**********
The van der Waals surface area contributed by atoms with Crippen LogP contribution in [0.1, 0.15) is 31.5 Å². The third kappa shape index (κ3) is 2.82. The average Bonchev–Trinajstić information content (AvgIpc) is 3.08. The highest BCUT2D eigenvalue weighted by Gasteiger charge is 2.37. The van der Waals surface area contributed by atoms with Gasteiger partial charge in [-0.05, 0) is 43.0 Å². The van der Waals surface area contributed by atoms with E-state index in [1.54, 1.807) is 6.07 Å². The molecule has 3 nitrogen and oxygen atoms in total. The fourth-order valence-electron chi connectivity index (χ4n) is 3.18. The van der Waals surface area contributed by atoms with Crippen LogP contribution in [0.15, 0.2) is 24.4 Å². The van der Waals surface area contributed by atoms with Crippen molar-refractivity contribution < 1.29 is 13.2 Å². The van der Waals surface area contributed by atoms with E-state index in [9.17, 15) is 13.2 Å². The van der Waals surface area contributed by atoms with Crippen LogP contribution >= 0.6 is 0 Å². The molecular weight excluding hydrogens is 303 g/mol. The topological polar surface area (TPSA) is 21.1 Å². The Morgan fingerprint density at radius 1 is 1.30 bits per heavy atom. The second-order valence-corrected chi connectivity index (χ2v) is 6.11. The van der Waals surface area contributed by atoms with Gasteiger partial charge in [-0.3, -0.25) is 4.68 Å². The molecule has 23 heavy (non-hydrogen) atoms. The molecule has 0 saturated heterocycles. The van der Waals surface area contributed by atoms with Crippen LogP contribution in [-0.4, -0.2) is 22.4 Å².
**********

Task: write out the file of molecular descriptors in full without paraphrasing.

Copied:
The van der Waals surface area contributed by atoms with Crippen LogP contribution in [0.1, 0.15) is 31.5 Å². The third kappa shape index (κ3) is 2.82. The average Bonchev–Trinajstić information content (AvgIpc) is 3.08. The highest BCUT2D eigenvalue weighted by Gasteiger charge is 2.37. The van der Waals surface area contributed by atoms with Gasteiger partial charge in [-0.05, 0) is 43.0 Å². The van der Waals surface area contributed by atoms with E-state index in [1.54, 1.807) is 6.07 Å². The molecule has 3 nitrogen and oxygen atoms in total. The fourth-order valence-electron chi connectivity index (χ4n) is 3.18. The van der Waals surface area contributed by atoms with Crippen LogP contribution in [0.15, 0.2) is 24.4 Å². The van der Waals surface area contributed by atoms with Crippen molar-refractivity contribution < 1.29 is 13.2 Å². The van der Waals surface area contributed by atoms with E-state index in [9.17, 15) is 13.2 Å². The van der Waals surface area contributed by atoms with Crippen LogP contribution >= 0.6 is 0 Å². The molecular weight excluding hydrogens is 303 g/mol. The topological polar surface area (TPSA) is 21.1 Å². The Morgan fingerprint density at radius 1 is 1.30 bits per heavy atom. The second-order valence-corrected chi connectivity index (χ2v) is 6.11. The van der Waals surface area contributed by atoms with Gasteiger partial charge in [-0.3, -0.25) is 4.68 Å². The molecule has 23 heavy (non-hydrogen) atoms. The molecule has 0 saturated heterocycles. The van der Waals surface area contributed by atoms with Crippen LogP contribution in [-0.4, -0.2) is 22.4 Å².